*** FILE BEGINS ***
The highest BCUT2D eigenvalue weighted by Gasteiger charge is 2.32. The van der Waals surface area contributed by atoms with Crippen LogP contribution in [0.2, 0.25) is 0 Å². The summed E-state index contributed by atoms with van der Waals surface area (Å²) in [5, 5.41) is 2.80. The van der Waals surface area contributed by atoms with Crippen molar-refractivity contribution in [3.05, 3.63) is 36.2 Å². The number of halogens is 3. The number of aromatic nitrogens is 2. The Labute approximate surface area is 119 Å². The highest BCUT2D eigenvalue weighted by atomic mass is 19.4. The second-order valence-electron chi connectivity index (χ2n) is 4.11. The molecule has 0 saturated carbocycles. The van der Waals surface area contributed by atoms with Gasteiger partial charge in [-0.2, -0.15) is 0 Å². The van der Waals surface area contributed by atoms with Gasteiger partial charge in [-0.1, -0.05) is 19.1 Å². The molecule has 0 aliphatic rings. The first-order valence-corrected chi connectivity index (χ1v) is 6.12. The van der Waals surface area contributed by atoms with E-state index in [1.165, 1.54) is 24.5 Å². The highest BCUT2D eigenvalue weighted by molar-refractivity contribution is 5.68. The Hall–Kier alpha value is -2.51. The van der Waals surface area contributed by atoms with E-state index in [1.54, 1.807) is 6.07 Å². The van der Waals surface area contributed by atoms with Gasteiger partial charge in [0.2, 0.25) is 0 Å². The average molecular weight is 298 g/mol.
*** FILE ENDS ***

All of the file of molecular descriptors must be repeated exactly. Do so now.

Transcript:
The highest BCUT2D eigenvalue weighted by Gasteiger charge is 2.32. The van der Waals surface area contributed by atoms with Crippen LogP contribution in [0.2, 0.25) is 0 Å². The summed E-state index contributed by atoms with van der Waals surface area (Å²) in [5, 5.41) is 2.80. The van der Waals surface area contributed by atoms with Crippen molar-refractivity contribution in [3.05, 3.63) is 36.2 Å². The number of halogens is 3. The number of aromatic nitrogens is 2. The Labute approximate surface area is 119 Å². The highest BCUT2D eigenvalue weighted by atomic mass is 19.4. The second-order valence-electron chi connectivity index (χ2n) is 4.11. The molecule has 0 saturated carbocycles. The van der Waals surface area contributed by atoms with Gasteiger partial charge in [-0.2, -0.15) is 0 Å². The van der Waals surface area contributed by atoms with Gasteiger partial charge in [-0.1, -0.05) is 19.1 Å². The molecule has 0 aliphatic rings. The first-order valence-corrected chi connectivity index (χ1v) is 6.12. The van der Waals surface area contributed by atoms with E-state index in [1.165, 1.54) is 24.5 Å². The highest BCUT2D eigenvalue weighted by molar-refractivity contribution is 5.68. The Hall–Kier alpha value is -2.51. The van der Waals surface area contributed by atoms with E-state index in [1.54, 1.807) is 6.07 Å². The van der Waals surface area contributed by atoms with Gasteiger partial charge in [0.2, 0.25) is 0 Å². The average molecular weight is 298 g/mol.